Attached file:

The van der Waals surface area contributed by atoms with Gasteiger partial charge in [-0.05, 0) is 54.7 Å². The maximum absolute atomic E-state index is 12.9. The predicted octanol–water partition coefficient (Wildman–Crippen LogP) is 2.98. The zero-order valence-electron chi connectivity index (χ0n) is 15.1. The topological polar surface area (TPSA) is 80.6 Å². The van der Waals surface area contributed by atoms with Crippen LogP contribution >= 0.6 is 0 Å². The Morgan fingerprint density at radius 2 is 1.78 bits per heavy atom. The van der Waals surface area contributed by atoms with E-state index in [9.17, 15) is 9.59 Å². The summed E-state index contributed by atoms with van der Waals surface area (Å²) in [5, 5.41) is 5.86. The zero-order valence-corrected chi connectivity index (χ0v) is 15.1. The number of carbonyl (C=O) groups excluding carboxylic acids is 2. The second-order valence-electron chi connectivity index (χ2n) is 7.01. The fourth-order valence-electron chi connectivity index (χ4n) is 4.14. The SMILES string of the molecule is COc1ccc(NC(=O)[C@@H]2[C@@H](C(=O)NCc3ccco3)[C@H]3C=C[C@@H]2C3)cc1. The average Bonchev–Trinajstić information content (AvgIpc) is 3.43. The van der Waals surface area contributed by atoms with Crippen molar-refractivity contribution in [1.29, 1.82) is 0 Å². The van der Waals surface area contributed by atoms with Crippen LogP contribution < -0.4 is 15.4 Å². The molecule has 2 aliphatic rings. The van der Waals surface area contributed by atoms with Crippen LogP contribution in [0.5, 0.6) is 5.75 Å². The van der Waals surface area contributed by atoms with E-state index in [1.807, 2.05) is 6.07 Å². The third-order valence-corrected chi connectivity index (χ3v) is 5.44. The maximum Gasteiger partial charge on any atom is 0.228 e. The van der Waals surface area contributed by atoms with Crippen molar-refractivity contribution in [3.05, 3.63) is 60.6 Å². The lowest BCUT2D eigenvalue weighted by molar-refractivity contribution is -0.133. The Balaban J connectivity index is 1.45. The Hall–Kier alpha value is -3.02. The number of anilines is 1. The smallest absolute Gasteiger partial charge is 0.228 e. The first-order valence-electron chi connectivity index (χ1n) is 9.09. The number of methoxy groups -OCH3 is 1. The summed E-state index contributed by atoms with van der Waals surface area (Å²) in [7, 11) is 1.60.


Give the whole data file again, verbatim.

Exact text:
The van der Waals surface area contributed by atoms with Gasteiger partial charge in [-0.05, 0) is 54.7 Å². The maximum absolute atomic E-state index is 12.9. The predicted octanol–water partition coefficient (Wildman–Crippen LogP) is 2.98. The zero-order valence-electron chi connectivity index (χ0n) is 15.1. The topological polar surface area (TPSA) is 80.6 Å². The van der Waals surface area contributed by atoms with Crippen LogP contribution >= 0.6 is 0 Å². The Morgan fingerprint density at radius 2 is 1.78 bits per heavy atom. The van der Waals surface area contributed by atoms with E-state index in [9.17, 15) is 9.59 Å². The summed E-state index contributed by atoms with van der Waals surface area (Å²) in [5, 5.41) is 5.86. The zero-order valence-corrected chi connectivity index (χ0v) is 15.1. The number of carbonyl (C=O) groups excluding carboxylic acids is 2. The second-order valence-electron chi connectivity index (χ2n) is 7.01. The fourth-order valence-electron chi connectivity index (χ4n) is 4.14. The SMILES string of the molecule is COc1ccc(NC(=O)[C@@H]2[C@@H](C(=O)NCc3ccco3)[C@H]3C=C[C@@H]2C3)cc1. The average Bonchev–Trinajstić information content (AvgIpc) is 3.43. The van der Waals surface area contributed by atoms with Crippen molar-refractivity contribution in [1.29, 1.82) is 0 Å². The van der Waals surface area contributed by atoms with Crippen LogP contribution < -0.4 is 15.4 Å². The molecule has 2 aliphatic rings. The van der Waals surface area contributed by atoms with Crippen LogP contribution in [0.5, 0.6) is 5.75 Å². The van der Waals surface area contributed by atoms with E-state index in [1.807, 2.05) is 6.07 Å². The third-order valence-corrected chi connectivity index (χ3v) is 5.44. The maximum Gasteiger partial charge on any atom is 0.228 e. The van der Waals surface area contributed by atoms with Crippen molar-refractivity contribution in [3.05, 3.63) is 60.6 Å². The lowest BCUT2D eigenvalue weighted by molar-refractivity contribution is -0.133. The Balaban J connectivity index is 1.45. The Hall–Kier alpha value is -3.02. The number of anilines is 1. The smallest absolute Gasteiger partial charge is 0.228 e. The first-order valence-electron chi connectivity index (χ1n) is 9.09. The number of methoxy groups -OCH3 is 1. The summed E-state index contributed by atoms with van der Waals surface area (Å²) in [7, 11) is 1.60.